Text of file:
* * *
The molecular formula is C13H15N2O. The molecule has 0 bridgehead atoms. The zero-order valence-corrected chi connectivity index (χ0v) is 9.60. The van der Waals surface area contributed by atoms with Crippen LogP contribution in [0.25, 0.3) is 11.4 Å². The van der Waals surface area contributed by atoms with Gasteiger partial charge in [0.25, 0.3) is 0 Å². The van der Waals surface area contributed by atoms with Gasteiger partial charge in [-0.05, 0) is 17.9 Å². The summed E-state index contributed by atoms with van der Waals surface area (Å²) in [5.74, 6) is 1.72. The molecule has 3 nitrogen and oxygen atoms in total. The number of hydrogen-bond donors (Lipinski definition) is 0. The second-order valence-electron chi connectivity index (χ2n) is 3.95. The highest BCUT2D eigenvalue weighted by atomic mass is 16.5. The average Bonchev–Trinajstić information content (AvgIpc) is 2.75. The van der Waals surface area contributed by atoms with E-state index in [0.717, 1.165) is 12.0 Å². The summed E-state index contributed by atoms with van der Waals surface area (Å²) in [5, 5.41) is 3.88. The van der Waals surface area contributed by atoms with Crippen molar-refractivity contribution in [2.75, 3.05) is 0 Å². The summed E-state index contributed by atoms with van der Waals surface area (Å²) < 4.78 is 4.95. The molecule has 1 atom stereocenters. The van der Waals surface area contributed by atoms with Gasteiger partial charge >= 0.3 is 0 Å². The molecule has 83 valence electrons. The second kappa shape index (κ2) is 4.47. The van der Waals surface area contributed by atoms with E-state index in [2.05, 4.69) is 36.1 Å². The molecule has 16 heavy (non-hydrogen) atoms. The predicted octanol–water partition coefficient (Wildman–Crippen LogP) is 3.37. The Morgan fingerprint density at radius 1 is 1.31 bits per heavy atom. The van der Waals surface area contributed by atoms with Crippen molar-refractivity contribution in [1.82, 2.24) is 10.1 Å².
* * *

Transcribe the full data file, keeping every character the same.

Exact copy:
The molecular formula is C13H15N2O. The molecule has 0 bridgehead atoms. The zero-order valence-corrected chi connectivity index (χ0v) is 9.60. The van der Waals surface area contributed by atoms with Crippen LogP contribution in [0.25, 0.3) is 11.4 Å². The van der Waals surface area contributed by atoms with Gasteiger partial charge in [0.25, 0.3) is 0 Å². The van der Waals surface area contributed by atoms with Gasteiger partial charge in [-0.05, 0) is 17.9 Å². The summed E-state index contributed by atoms with van der Waals surface area (Å²) in [5.74, 6) is 1.72. The molecule has 3 nitrogen and oxygen atoms in total. The number of hydrogen-bond donors (Lipinski definition) is 0. The second-order valence-electron chi connectivity index (χ2n) is 3.95. The highest BCUT2D eigenvalue weighted by atomic mass is 16.5. The average Bonchev–Trinajstić information content (AvgIpc) is 2.75. The van der Waals surface area contributed by atoms with E-state index in [0.717, 1.165) is 12.0 Å². The summed E-state index contributed by atoms with van der Waals surface area (Å²) in [5, 5.41) is 3.88. The van der Waals surface area contributed by atoms with Crippen molar-refractivity contribution in [2.75, 3.05) is 0 Å². The summed E-state index contributed by atoms with van der Waals surface area (Å²) < 4.78 is 4.95. The molecule has 1 atom stereocenters. The van der Waals surface area contributed by atoms with Gasteiger partial charge >= 0.3 is 0 Å². The molecule has 83 valence electrons. The second kappa shape index (κ2) is 4.47. The van der Waals surface area contributed by atoms with E-state index in [2.05, 4.69) is 36.1 Å². The molecule has 16 heavy (non-hydrogen) atoms. The predicted octanol–water partition coefficient (Wildman–Crippen LogP) is 3.37. The Morgan fingerprint density at radius 1 is 1.31 bits per heavy atom. The van der Waals surface area contributed by atoms with Crippen molar-refractivity contribution in [1.82, 2.24) is 10.1 Å².